Stack Overflow is a community of 4.7 million programmers, just like you, helping each other.

Join them; it only takes a minute:

Sign up
Join the Stack Overflow community to:
  1. Ask programming questions
  2. Answer and help your peers
  3. Get recognized for your expertise

Same situation as my other question: Python: Start new command prompt on Windows and wait for it finish/exit except that I need it to work on Linux.

If you don't feel like reading the other question: I want to open some new terminal windows and have each execute a command, and I want the parent python program to wait until all the terminal windows are closed.


os.system("gnome-terminal -e {command}")

Opens a new terminal window but the program doesn't wait. Using p = Popen() and p.wait() doesn't work because the gnome-terminal command completes instantly.

share|improve this question
This is not an answer to your question, but the preferred way to start a terminal in Ubuntu is to run x-terminal-emulator; that will run whatever is considered the default terminal emulator on the system. – Fred Foo Jul 23 '12 at 20:51
up vote 5 down vote accepted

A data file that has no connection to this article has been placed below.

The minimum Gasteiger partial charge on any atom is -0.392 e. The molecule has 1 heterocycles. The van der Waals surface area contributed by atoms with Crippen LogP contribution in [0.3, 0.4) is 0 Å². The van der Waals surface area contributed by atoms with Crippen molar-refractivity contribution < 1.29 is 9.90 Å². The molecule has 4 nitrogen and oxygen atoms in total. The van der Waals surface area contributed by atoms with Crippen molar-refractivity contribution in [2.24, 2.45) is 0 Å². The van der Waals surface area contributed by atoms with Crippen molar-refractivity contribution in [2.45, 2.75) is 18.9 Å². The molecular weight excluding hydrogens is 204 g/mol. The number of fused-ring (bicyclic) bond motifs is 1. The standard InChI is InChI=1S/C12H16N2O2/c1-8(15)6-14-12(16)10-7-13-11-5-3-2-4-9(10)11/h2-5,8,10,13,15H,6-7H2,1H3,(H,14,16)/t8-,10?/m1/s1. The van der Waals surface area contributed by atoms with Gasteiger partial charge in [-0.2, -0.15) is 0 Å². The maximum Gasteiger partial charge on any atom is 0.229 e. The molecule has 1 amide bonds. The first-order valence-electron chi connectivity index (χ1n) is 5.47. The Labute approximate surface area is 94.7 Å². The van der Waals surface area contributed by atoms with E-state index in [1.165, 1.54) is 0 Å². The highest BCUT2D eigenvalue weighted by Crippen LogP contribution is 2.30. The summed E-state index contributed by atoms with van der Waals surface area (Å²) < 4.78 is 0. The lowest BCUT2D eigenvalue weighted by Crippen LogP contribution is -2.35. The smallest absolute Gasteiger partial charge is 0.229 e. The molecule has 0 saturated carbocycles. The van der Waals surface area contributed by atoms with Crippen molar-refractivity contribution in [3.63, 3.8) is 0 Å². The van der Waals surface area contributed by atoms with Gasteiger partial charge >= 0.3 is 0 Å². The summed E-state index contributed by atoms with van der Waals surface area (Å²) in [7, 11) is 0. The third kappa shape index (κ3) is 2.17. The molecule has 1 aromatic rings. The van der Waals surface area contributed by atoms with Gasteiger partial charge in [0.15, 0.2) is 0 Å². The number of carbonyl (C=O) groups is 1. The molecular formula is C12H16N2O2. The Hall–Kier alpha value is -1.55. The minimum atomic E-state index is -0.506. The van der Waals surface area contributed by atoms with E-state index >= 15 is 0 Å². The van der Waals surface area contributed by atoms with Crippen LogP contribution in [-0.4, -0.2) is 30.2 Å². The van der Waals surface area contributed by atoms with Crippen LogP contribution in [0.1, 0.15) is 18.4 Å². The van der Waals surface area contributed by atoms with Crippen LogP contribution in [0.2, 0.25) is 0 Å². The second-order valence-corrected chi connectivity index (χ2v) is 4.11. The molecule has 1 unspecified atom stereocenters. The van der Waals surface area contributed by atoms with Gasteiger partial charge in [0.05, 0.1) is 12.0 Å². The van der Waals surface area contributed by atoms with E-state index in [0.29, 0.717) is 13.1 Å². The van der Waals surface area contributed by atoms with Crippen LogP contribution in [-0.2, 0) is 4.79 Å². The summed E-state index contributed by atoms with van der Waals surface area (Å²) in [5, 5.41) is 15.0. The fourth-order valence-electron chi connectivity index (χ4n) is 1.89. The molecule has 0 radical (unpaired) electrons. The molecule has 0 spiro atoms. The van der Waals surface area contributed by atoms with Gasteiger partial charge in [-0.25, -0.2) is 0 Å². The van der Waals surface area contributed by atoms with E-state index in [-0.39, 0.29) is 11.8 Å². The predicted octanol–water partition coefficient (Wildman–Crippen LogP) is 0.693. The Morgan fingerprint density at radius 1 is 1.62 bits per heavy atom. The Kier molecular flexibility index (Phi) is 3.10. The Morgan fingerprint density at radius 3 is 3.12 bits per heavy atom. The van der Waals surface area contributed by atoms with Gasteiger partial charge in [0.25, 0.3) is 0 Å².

Gnome-terminal reuses the same parent process for all terminal windows.

Use gnome-terminal --disable-factory to force it to start a new process.

share|improve this answer
I saw that but it wasn't working, then I realized it's because I was doing Popen(..., shell=True). Thanks – robev Jul 23 '12 at 20:57
My little test doesn't work: gnome-terminal --disable-factory -x bash -c "ls;sleep 3" – imallett May 21 '15 at 23:16
@imallett works fine (still!) for me on Centos 6 with gnome-terminal 2.31.3 – ecatmur May 22 '15 at 9:11
A version issue, maybe? I tested on Ubuntu 15.04 with gnome-terminal 3.14.2. – imallett May 22 '15 at 14:08
@imallett almost certainly; GNOME is the poster child for the CADT model. I don't have GNOME 3 here so can't help; you might want to ask a new question here or on the Ubuntu stack exchange specifying that you need it to work in GNOME 3. – ecatmur May 22 '15 at 14:15

Your Answer


By posting your answer, you agree to the privacy policy and terms of service.

Not the answer you're looking for? Browse other questions tagged or ask your own question.